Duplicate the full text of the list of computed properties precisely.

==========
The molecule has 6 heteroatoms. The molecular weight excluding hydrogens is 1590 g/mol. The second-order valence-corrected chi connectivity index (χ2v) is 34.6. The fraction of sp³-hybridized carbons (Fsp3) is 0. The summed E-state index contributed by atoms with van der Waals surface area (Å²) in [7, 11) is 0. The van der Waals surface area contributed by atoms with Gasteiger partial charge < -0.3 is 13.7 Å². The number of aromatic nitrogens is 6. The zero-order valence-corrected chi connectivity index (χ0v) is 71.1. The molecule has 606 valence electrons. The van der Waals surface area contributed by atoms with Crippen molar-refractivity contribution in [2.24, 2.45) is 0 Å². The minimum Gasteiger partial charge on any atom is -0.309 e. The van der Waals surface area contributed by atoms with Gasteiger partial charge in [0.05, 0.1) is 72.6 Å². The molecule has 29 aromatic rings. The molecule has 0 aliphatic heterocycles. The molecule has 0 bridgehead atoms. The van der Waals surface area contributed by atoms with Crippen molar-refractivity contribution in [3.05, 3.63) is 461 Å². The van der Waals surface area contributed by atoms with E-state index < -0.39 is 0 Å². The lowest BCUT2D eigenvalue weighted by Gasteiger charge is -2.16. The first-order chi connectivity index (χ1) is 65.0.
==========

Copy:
The molecule has 6 heteroatoms. The molecular weight excluding hydrogens is 1590 g/mol. The second-order valence-corrected chi connectivity index (χ2v) is 34.6. The fraction of sp³-hybridized carbons (Fsp3) is 0. The summed E-state index contributed by atoms with van der Waals surface area (Å²) in [7, 11) is 0. The van der Waals surface area contributed by atoms with Gasteiger partial charge < -0.3 is 13.7 Å². The number of aromatic nitrogens is 6. The zero-order valence-corrected chi connectivity index (χ0v) is 71.1. The molecule has 606 valence electrons. The van der Waals surface area contributed by atoms with Crippen molar-refractivity contribution in [2.24, 2.45) is 0 Å². The minimum Gasteiger partial charge on any atom is -0.309 e. The van der Waals surface area contributed by atoms with Gasteiger partial charge in [0.05, 0.1) is 72.6 Å². The molecule has 29 aromatic rings. The molecule has 0 aliphatic heterocycles. The molecule has 0 bridgehead atoms. The van der Waals surface area contributed by atoms with Crippen molar-refractivity contribution in [3.05, 3.63) is 461 Å². The van der Waals surface area contributed by atoms with E-state index < -0.39 is 0 Å². The lowest BCUT2D eigenvalue weighted by Gasteiger charge is -2.16. The first-order chi connectivity index (χ1) is 65.0.